Henrietta Wise Hay, a self-described “liberal in a conservative town,” whose life of 106 years spanned two world wars and the century she referred to as “the most progressive in history,” died July 25.
A celebration of her life is to be scheduled as soon as it’s safe to do so.
Hay, a native of Rocky Ford, was long a featured columnist for The Daily Sentinel, as well as a broadcaster on Grand Junction radio stations in the 1940s and 1960s.
She also was a librarian at the Mesa County Public Library for more than 25 years.
Hay, a lifelong supporter of women’s rights, also was among the founders of the Western Slope chapter of the National Organization for Women and served on the Colorado Women’s Rights Commission.
Though perhaps best known for her column in The Daily Sentinel, Hay had wide-ranging accomplishments, not all of them immediately visible, said Terry Pickens, whose acquaintance with Hay spanned more than 50 years and included Hay as a relative in all but blood (“She’s in all the family photos,”) as well as a fellow employee and a stint as Hay’s boss.
Hay was best known as an activist and a columnist “and that’s how she wants to be remembered,” Pickens said.
But those descriptions fall short of her full list of accomplishments, Pickens said.
Hay was, for instance, an early adopter of the computerized world, an asset that paid off for the public library, Pickens said.
During her more than a quarter of a century in working for the library as a cataloger, Hay automated the library’s collection by logging each book into the system, at first using punch cards.
The best way to get that project done when Pickens took over as library director was simply to let Hay do the job that no one else completely understood, so Pickens put her friend in charge and stepped aside.
“Her importance can’t be overstated in making sure that it all happened just the way it should,” Pickens said.
Hay’s radio show, titled, perhaps incongruously to the modern ear, “All Things Domestic Diary,” gave her an early voice and led to one of her favorite experiences, Pickens said.
The contradiction of her on a radio show geared to housewives wasn’t lost on Hay, her son John said.
“She did what she had to do,” John said.
The radio station sent her to Aspen, where she snagged an interview with Dr. Albert Schweitzer, the 1952 Nobel Prize-winning physician, missionary, philosopher and musician.
“That was the highlight of her career with KREX,” Pickens said.
Her activism long preceded those days, however, her son John said.
He recently found her letter of resignation from the Daughters of the American Revolution citing the organization’s refusal to allow Marian Anderson, a famed Black opera singer, to sing a patriotic concert to an integrated audience at Constitution Hall.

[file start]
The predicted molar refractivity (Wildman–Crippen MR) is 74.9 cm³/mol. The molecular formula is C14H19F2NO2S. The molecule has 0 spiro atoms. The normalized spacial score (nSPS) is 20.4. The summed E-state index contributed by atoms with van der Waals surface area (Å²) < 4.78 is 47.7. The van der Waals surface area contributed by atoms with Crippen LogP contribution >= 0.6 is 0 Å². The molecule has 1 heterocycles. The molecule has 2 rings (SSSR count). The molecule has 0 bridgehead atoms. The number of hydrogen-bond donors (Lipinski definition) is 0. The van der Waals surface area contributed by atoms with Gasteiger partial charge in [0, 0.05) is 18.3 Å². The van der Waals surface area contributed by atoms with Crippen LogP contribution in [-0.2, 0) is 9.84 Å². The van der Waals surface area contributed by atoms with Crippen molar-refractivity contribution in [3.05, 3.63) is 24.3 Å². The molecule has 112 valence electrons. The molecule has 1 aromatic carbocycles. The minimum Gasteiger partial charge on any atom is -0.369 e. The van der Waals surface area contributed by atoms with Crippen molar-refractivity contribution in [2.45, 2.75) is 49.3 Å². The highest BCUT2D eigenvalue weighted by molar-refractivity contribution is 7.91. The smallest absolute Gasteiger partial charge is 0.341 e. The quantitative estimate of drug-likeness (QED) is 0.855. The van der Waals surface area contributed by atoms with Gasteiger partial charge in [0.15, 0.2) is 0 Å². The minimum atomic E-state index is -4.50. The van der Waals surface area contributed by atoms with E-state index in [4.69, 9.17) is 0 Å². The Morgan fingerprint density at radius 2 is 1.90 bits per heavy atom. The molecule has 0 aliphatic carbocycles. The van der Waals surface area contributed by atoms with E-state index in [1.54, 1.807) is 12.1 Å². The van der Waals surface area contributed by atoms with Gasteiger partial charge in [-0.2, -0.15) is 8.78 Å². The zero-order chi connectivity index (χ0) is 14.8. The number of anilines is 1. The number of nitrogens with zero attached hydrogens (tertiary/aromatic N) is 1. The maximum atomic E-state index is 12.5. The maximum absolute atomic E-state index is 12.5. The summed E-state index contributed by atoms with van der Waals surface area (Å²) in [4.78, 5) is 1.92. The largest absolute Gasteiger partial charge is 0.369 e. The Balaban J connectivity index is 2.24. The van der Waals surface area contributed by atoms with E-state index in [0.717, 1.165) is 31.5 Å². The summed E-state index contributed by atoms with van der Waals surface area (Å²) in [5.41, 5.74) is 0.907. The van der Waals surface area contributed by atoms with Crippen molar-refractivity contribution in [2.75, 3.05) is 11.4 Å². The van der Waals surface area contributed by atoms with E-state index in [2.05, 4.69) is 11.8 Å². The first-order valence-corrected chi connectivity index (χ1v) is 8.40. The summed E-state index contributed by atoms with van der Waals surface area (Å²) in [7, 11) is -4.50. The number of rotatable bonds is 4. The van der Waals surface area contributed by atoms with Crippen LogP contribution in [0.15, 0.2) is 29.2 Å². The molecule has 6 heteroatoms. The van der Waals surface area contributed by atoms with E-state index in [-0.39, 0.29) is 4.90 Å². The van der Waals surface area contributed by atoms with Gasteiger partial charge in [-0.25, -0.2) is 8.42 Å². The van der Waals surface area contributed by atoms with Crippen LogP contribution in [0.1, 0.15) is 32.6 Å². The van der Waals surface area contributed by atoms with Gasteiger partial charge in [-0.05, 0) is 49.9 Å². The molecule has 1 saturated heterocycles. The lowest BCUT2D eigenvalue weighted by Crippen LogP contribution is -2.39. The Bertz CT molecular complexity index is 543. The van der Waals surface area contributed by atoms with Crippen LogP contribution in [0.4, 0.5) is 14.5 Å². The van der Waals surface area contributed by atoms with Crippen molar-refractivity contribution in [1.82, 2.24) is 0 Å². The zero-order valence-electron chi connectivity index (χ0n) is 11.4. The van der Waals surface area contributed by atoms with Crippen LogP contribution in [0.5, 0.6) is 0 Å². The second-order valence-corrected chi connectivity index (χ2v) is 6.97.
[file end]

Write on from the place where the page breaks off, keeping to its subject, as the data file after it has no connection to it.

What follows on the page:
“That was in 1939,” John Hay said. “In 1939, you didn’t do that.”
Anderson performed before the Lincoln Memorial that Easter instead, at the behest of President Franklin D. Roosevelt and his wife, Eleanor.
In Grand Junction, “Her love was the column in The Sentinel,” Pickens said, noting that Hay received comments on her work, generally favorable ones, from around the world.
Those columns, which ran from 1989 to 2011, are available on the web at www.davehay.com/henrietta/.
While Hay might have seen her radio show as more than domestic, she was certainly up to that part of life, Pickens said.
“She was quite a cook and a great seamstress,” Pickens said.
Hay was a 1934 graduate of the University of Colorado at Boulder and an athlete good enough to earn a letter as a Buff.
University policy at the time denied women varsity letters for their athletic accomplishments, so it wasn’t until the next millennium that she finally received her “C” and letter jacket in
recognition of her accomplishments on the tennis court.
She graduated from CU at 20, having skipped second and fourth grades, and did so with a Phi Beta Kappa key, John Hay said.
Grand Junction Mayor Duke Wortmann remembered chatting with Hay about her experience playing tennis for the Buffs and he commented that he was impressed with “just the mere fact that people like her stepped out like that. She got the biggest kick out of that.”
If she put down her racquet, she picked up a steering wheel and enjoyed driving sports cars, of which she owned several, including a Plymouth Barracuda and a Triumph Spitfire. She also rode a motorcycle into her 60s.
Her love affair with transportation began, Hay wrote in a 2014 column commemorating her centennial, with “ the Ford Model T convertible with a rumble seat. I think I packed 10 girls in it once in college. I did like convertibles.”
Her fascination with the ways of getting from here to there wasn’t limited to automobiles.
“When I was a kid, we traveled between Chicago and Denver by train,” she wrote. “Passengers were pulled by coal-fed engines, and the trip took 24 hours. In approximately 1936, the Denver Zephyr, drawn by the first American streamline diesel engine, took over. It had the engine and one passenger car. I had the seat by the window and didn’t sleep a lot that night because of my excitement, arriving in Denver at daylight,” Hay wrote.
Her grandfather, she recalled, was a doctor who “made house calls via horse and buggy. And in my time a man walked on the moon. (I wish it had been a woman.)”
Still, she avoided airplane travel until her son, Dave, got married in New York. She enrolled in ground school to deal with her fears.
Eventually she flew to Warsaw, Poland, but she didn’t make a habit of air travel, John said.
In addition to sons John and his wife, Rita Murphy, and David and Jolanta Hay, Hay is survived by her grandchildren, Ian Hay; Pamela Hay Sharp and her husband, Paul Sharp; Bob Hay and his wife, Lauren Feldman Hay; and four great-grandchildren.